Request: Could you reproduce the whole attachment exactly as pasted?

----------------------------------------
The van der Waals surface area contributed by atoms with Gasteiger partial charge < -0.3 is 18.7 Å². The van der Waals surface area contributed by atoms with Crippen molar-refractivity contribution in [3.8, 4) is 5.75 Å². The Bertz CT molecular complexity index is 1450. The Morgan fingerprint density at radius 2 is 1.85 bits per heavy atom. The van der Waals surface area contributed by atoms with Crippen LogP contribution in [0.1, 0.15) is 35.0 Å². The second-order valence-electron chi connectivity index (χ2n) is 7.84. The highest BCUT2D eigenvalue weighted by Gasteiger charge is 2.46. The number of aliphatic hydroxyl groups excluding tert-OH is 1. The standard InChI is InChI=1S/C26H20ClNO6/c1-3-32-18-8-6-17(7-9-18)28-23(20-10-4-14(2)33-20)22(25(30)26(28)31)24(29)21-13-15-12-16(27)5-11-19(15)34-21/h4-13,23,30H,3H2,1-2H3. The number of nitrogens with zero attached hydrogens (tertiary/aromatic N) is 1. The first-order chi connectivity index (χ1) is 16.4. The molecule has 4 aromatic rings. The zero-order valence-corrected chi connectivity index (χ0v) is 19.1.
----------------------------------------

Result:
The van der Waals surface area contributed by atoms with Gasteiger partial charge < -0.3 is 18.7 Å². The van der Waals surface area contributed by atoms with Crippen molar-refractivity contribution in [3.8, 4) is 5.75 Å². The Bertz CT molecular complexity index is 1450. The Morgan fingerprint density at radius 2 is 1.85 bits per heavy atom. The van der Waals surface area contributed by atoms with Crippen LogP contribution in [0.1, 0.15) is 35.0 Å². The second-order valence-electron chi connectivity index (χ2n) is 7.84. The highest BCUT2D eigenvalue weighted by Gasteiger charge is 2.46. The number of aliphatic hydroxyl groups excluding tert-OH is 1. The standard InChI is InChI=1S/C26H20ClNO6/c1-3-32-18-8-6-17(7-9-18)28-23(20-10-4-14(2)33-20)22(25(30)26(28)31)24(29)21-13-15-12-16(27)5-11-19(15)34-21/h4-13,23,30H,3H2,1-2H3. The number of nitrogens with zero attached hydrogens (tertiary/aromatic N) is 1. The first-order chi connectivity index (χ1) is 16.4. The molecule has 4 aromatic rings. The zero-order valence-corrected chi connectivity index (χ0v) is 19.1.